Bill Ward took a few moments to answer some clarifying questions about the recommendations:
Autism Connection: What does “pre-arrest” actually mean?
Bill Ward: There are two different types of arrests. There is a custodial arrest, which is when a person is detained, is not free to leave the scene, placed in handcuffs, and removed to the local police department. (There are also non-custodial arrests, such as when a person is given a citation or ticket for a summary offense but is allowed to leave the scene without being processed at the local police department.) The concept of “pre-arrest” is focused upon those encounters or incidents where the police have the discretion to not detain and charge a person, but instead would “divert” them from being criminally charged. In my mind, “pre-arrest” is too narrow a restriction. More often, the police will detain and charge a person. Even so, much good work can be done to divert the offender after the arrest but prior to the Preliminary Hearing, usually set for 10 days later.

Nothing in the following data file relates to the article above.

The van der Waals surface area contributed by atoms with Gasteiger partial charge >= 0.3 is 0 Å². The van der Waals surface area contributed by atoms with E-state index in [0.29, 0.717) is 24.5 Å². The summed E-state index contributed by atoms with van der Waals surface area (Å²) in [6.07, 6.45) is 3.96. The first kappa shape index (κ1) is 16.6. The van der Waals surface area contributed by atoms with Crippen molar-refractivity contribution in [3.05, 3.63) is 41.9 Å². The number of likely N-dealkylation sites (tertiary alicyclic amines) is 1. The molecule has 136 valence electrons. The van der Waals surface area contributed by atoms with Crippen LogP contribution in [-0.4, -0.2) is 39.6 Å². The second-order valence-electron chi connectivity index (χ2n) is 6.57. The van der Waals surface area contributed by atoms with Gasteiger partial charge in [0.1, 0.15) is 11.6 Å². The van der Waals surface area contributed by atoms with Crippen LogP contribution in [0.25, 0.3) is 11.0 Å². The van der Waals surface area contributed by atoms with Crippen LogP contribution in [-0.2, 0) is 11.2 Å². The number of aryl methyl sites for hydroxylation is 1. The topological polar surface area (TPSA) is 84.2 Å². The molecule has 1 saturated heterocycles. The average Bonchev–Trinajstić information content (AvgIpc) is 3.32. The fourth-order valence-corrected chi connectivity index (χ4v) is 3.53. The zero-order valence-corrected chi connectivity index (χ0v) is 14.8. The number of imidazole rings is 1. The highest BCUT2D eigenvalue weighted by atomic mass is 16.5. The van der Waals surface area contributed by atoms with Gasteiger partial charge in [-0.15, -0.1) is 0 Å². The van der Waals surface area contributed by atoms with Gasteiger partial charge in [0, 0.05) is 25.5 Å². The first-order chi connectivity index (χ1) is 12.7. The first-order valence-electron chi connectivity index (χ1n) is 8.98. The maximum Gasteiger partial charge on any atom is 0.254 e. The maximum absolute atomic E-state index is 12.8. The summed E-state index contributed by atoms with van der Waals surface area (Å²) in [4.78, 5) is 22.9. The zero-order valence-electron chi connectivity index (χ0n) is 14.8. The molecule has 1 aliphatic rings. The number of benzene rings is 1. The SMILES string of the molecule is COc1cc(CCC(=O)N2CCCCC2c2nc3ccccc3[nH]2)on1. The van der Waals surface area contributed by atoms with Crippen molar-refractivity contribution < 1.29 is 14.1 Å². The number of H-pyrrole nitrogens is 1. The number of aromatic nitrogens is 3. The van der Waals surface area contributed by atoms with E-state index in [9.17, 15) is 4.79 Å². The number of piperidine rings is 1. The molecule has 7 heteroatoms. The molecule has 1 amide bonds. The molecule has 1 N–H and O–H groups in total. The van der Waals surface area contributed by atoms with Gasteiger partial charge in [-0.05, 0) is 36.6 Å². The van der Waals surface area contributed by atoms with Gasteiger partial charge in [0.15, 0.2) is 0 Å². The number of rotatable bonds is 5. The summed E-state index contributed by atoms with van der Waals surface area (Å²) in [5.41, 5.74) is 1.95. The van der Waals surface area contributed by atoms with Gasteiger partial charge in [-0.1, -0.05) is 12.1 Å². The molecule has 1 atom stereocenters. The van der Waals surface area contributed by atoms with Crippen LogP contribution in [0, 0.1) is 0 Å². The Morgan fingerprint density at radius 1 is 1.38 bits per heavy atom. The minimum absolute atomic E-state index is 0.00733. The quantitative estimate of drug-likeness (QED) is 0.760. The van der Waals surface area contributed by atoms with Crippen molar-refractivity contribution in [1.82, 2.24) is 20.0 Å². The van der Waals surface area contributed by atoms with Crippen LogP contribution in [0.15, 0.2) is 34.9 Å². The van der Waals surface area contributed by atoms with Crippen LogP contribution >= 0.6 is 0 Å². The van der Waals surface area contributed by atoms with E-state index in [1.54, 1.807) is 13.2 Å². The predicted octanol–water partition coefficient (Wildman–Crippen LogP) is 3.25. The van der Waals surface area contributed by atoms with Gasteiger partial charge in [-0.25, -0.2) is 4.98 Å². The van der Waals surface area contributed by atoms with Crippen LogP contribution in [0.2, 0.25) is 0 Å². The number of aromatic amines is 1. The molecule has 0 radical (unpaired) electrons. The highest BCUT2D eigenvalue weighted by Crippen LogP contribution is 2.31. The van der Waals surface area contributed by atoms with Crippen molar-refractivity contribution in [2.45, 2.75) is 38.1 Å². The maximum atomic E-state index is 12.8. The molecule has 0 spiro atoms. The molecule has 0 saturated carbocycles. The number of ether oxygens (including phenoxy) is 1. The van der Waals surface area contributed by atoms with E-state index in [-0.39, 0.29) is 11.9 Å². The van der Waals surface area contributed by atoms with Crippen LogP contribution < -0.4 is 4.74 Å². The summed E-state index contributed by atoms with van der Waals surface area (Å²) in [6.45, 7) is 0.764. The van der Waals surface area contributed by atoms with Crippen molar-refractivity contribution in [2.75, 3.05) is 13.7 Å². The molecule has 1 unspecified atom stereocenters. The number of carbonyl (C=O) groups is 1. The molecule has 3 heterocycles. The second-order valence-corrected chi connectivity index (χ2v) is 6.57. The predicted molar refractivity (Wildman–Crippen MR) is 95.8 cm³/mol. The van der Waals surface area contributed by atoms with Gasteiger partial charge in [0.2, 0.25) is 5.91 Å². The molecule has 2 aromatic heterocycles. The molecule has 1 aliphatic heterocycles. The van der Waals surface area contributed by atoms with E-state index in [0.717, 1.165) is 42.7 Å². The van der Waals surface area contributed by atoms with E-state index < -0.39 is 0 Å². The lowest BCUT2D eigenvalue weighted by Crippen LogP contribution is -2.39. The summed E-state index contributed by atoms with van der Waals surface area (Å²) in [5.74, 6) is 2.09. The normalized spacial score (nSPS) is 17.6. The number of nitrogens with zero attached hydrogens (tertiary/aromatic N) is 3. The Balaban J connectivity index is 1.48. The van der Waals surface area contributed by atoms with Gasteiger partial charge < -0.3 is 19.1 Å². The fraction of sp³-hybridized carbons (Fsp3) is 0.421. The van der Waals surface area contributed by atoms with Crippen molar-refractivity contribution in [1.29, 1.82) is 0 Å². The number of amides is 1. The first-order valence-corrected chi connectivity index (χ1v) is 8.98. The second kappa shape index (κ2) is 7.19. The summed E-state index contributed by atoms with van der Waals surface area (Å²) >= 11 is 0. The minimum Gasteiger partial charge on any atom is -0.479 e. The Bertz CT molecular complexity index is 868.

Autism Connection: Can you give us a brief description of the co-responder model? Is there a good resource for this model?
Bill Ward: One definition is: “A model for crisis response that pairs trained police officers with mental health professionals to respond to incidents involving individuals experiencing behavioral health crises.” Here’s a link to an article discussing the co-responder model:
The BHC Report recommends that $5 million be dedicated to counties to develop or expand co-responder models, and to train first responders in crisis intervention.
Autism Connection: Anything you’d like to add?